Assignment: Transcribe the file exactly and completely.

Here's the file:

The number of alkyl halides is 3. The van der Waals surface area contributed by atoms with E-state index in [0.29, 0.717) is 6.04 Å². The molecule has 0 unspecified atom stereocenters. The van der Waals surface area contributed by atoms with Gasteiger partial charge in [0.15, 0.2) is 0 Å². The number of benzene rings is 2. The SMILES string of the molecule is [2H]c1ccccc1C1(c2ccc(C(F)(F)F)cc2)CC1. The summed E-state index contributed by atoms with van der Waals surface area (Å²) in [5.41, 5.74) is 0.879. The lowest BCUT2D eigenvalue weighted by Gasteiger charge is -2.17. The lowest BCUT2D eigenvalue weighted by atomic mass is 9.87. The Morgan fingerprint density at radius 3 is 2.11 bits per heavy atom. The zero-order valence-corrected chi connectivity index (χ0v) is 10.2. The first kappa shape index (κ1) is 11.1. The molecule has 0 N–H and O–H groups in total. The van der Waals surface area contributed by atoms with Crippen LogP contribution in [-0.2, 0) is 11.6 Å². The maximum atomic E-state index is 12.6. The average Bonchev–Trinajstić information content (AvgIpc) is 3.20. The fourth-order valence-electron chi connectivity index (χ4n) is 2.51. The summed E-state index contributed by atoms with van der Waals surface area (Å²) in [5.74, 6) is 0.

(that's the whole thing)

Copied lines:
The number of alkyl halides is 3. The van der Waals surface area contributed by atoms with E-state index in [0.29, 0.717) is 6.04 Å². The molecule has 0 unspecified atom stereocenters. The van der Waals surface area contributed by atoms with Gasteiger partial charge in [0.15, 0.2) is 0 Å². The number of benzene rings is 2. The SMILES string of the molecule is [2H]c1ccccc1C1(c2ccc(C(F)(F)F)cc2)CC1. The summed E-state index contributed by atoms with van der Waals surface area (Å²) in [5.41, 5.74) is 0.879. The lowest BCUT2D eigenvalue weighted by Gasteiger charge is -2.17. The lowest BCUT2D eigenvalue weighted by atomic mass is 9.87. The Morgan fingerprint density at radius 3 is 2.11 bits per heavy atom. The zero-order valence-corrected chi connectivity index (χ0v) is 10.2. The first kappa shape index (κ1) is 11.1. The molecule has 0 N–H and O–H groups in total. The van der Waals surface area contributed by atoms with Crippen LogP contribution in [-0.2, 0) is 11.6 Å². The maximum atomic E-state index is 12.6. The average Bonchev–Trinajstić information content (AvgIpc) is 3.20. The fourth-order valence-electron chi connectivity index (χ4n) is 2.51. The summed E-state index contributed by atoms with van der Waals surface area (Å²) in [5.74, 6) is 0.